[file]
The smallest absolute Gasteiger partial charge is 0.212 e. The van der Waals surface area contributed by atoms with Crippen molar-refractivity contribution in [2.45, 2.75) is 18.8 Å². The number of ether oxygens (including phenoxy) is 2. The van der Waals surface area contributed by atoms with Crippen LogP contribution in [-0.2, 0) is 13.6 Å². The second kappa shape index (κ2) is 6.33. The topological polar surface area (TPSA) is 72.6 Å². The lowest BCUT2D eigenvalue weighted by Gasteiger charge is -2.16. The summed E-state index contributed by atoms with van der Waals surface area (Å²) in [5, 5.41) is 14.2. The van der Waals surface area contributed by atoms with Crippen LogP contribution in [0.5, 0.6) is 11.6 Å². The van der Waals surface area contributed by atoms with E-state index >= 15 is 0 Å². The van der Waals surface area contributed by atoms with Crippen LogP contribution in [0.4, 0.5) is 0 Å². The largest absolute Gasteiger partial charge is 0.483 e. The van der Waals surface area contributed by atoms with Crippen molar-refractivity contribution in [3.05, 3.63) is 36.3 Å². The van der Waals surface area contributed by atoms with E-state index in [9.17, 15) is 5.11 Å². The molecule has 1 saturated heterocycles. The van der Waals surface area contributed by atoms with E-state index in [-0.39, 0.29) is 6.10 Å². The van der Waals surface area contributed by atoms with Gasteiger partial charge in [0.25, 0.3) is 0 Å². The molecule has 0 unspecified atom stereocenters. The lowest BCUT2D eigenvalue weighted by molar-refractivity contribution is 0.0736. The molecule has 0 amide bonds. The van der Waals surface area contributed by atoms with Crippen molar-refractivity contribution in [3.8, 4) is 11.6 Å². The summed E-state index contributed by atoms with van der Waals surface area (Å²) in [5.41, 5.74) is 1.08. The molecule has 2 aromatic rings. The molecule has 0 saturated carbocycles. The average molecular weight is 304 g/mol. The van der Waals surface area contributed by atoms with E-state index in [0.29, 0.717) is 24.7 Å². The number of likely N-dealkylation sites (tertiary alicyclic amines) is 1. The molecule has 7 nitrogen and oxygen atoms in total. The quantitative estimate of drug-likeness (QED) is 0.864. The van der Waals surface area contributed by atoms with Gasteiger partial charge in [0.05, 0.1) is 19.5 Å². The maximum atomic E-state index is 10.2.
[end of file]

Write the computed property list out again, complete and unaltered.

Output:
The smallest absolute Gasteiger partial charge is 0.212 e. The van der Waals surface area contributed by atoms with Crippen molar-refractivity contribution in [2.45, 2.75) is 18.8 Å². The number of ether oxygens (including phenoxy) is 2. The van der Waals surface area contributed by atoms with Crippen LogP contribution in [-0.2, 0) is 13.6 Å². The second kappa shape index (κ2) is 6.33. The topological polar surface area (TPSA) is 72.6 Å². The lowest BCUT2D eigenvalue weighted by Gasteiger charge is -2.16. The summed E-state index contributed by atoms with van der Waals surface area (Å²) in [5, 5.41) is 14.2. The van der Waals surface area contributed by atoms with Crippen LogP contribution in [0.5, 0.6) is 11.6 Å². The van der Waals surface area contributed by atoms with E-state index >= 15 is 0 Å². The van der Waals surface area contributed by atoms with Crippen LogP contribution in [0.4, 0.5) is 0 Å². The largest absolute Gasteiger partial charge is 0.483 e. The van der Waals surface area contributed by atoms with Crippen molar-refractivity contribution in [3.05, 3.63) is 36.3 Å². The van der Waals surface area contributed by atoms with E-state index in [9.17, 15) is 5.11 Å². The molecule has 1 saturated heterocycles. The van der Waals surface area contributed by atoms with E-state index in [-0.39, 0.29) is 6.10 Å². The van der Waals surface area contributed by atoms with Gasteiger partial charge in [0.25, 0.3) is 0 Å². The molecule has 0 unspecified atom stereocenters. The lowest BCUT2D eigenvalue weighted by molar-refractivity contribution is 0.0736. The molecule has 0 amide bonds. The van der Waals surface area contributed by atoms with Crippen molar-refractivity contribution in [3.8, 4) is 11.6 Å². The summed E-state index contributed by atoms with van der Waals surface area (Å²) in [5.41, 5.74) is 1.08. The molecule has 2 aromatic rings. The molecule has 0 saturated carbocycles. The average molecular weight is 304 g/mol. The van der Waals surface area contributed by atoms with E-state index in [0.29, 0.717) is 24.7 Å². The number of likely N-dealkylation sites (tertiary alicyclic amines) is 1. The molecule has 7 nitrogen and oxygen atoms in total. The quantitative estimate of drug-likeness (QED) is 0.864. The van der Waals surface area contributed by atoms with Gasteiger partial charge in [0.05, 0.1) is 19.5 Å². The maximum atomic E-state index is 10.2.